Comic Book Urban Legends Revealed #91
This is the ninety-first in a series of examinations of comic book urban legends and whether they are true or false. Click here for an archive of the previous ninety. Click here for a similar archive, only arranged by subject.
COMIC URBAN LEGEND: DC gave Superman new powers to aid them in a legal struggle.
In the late 90s, DC had a storyline where Superman gains new electric powers.
At the same time, DC was (and still is) involved in a legal dispute with the heirs of Jerry Siegel, co-creator of Superman, over the copyright to Superman.
Therefore, the timing of the events led some people to believe that perhaps there was something tying the two events together.
At the official Comic Book Urban Legends Revealed Suggestion Thread on the Comics Should Be Good forum, reader Stressfactor states:
1) I remember hearing someone claim that at least *one* reason behind the “Electric Blue” Superman of the 1990’s was an attempt by DC to circumnavigate a lawsuit by the family of either Seigel or Schuster. That, at the time, one of the family were trying to get the rights to the character back and DC changed Superman’s powers and looks in an attempt to either A) Establish something new and thereby keep fans just in case they lost the rights to the “old” Superman or B) Try to establish a preceident that Seigel and Schuster’s creation was not “unique” and “distinctive” and to prove it DC was going to change Superman and prove to the courts that even a drastically changed character with the same name would still sell just as well.
I figured I would go straight to the source, specifically the man who came up with the idea to give Superman new powers, former Superman scribe Karl Kesel.
Here is what Karl had to say:
I was the one who put the “give Superman new powers” idea on the table, and it had nothing to do with any legal maneuverings whatsoever. The only thing I had in mind was creating a situation where for the first time (in a long, long time, at least) we would see Superman uncertain of his own limitations and abilities, and watch him learn how to use his powers and become a hero all over again. Nothing more conspiratorial or devious than that.
Well, that explains that.
COMIC URBAN LEGEND: Marvel put intentionally misleading covers on the first two issues of Fantastic Four.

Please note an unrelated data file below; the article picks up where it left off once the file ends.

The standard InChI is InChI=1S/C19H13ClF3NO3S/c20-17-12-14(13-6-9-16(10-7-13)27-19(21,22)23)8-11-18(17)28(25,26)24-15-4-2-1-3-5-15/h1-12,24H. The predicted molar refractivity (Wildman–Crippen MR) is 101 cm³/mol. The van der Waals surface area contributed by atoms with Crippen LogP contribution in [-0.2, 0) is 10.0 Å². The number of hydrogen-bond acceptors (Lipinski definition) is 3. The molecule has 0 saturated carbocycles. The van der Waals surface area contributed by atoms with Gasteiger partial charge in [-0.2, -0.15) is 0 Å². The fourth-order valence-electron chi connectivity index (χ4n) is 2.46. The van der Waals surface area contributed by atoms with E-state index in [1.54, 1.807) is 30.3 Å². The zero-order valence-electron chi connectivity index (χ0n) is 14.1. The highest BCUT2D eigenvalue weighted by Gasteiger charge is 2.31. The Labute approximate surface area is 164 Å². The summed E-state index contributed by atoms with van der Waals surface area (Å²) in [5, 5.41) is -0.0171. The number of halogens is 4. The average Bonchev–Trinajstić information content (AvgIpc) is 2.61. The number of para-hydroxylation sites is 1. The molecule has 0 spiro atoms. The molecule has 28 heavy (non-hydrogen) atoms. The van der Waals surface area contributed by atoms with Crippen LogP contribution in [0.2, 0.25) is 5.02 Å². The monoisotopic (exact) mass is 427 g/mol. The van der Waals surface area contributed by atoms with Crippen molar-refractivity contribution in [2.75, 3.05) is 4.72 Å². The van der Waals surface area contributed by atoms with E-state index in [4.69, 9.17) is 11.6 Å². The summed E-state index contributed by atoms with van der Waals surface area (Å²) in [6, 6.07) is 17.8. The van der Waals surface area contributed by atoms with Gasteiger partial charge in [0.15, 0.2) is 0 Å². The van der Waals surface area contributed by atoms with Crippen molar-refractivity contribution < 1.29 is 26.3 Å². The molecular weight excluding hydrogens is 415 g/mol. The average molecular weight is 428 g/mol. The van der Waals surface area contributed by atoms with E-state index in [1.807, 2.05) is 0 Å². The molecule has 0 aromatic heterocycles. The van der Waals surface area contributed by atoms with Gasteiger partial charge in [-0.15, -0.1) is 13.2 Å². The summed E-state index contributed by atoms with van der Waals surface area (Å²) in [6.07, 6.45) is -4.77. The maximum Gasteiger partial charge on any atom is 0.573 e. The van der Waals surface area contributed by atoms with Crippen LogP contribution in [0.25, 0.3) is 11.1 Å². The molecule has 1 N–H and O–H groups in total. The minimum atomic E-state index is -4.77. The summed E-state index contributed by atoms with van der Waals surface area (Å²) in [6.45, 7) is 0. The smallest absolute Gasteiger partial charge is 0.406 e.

As mentioned in a previous Comic Book Urban Legends Revealed, during the late 1950s, Marvel was actually distributed by Independent News, which was part of the same company as DC Comics. As they were distributing their competitor, the terms of the distribution contract were not great, but it was better than not publishing any comics at all.
In any event, some time in 1961, Marvel publisher Martin Goodman saw that superheroes were beginning to do well for DC Comics. How Goodman came to this realization is something we will probably never know for sure (there are a lot of stories, but none of them, to my knowledge, have ever really been proven – if they were, feel free to let me know! The most prominent one has always been that Goodman was golfing with SOMEone at DC…even the who changes from story to story…and they were bragging about how good their Justice League of America title was selling), but the fact remains that in 1961, Marvel was set to debut their own superhero comic, the Fantastic Four.
However, they did not want everyone to KNOW they were publishing a superhero comic yet.
If you look at the first two issues of Fantastic Four, they do not appear much different from the current Marvel monster books, which were Marvel’s highest selling titles at the time (Tales to Astonish, Journey Into Mystery and Tales of Suspense).
Look at the first two issues of Fantastic Four and this contemporary issue of Tales to Astonish…
Not MUCH of a difference, is there?
This was continued on the original, unpublished Jack Kirby cover of Fantastic Four #3…
There are two possibilities for why Marvel would do this. The first is that they were hesitant to upset DC by competing with DC’s burgeoning superhero line of comics, for fear it would affect their distribution deal, but when the first two issues went by without problems, they figured they’d just let the cat out of the bag.
The second is that Marvel just plain ol’ wasn’t sure that superheroes would sell, so they decided to hedge their bets by keeping a monster presence on the covers.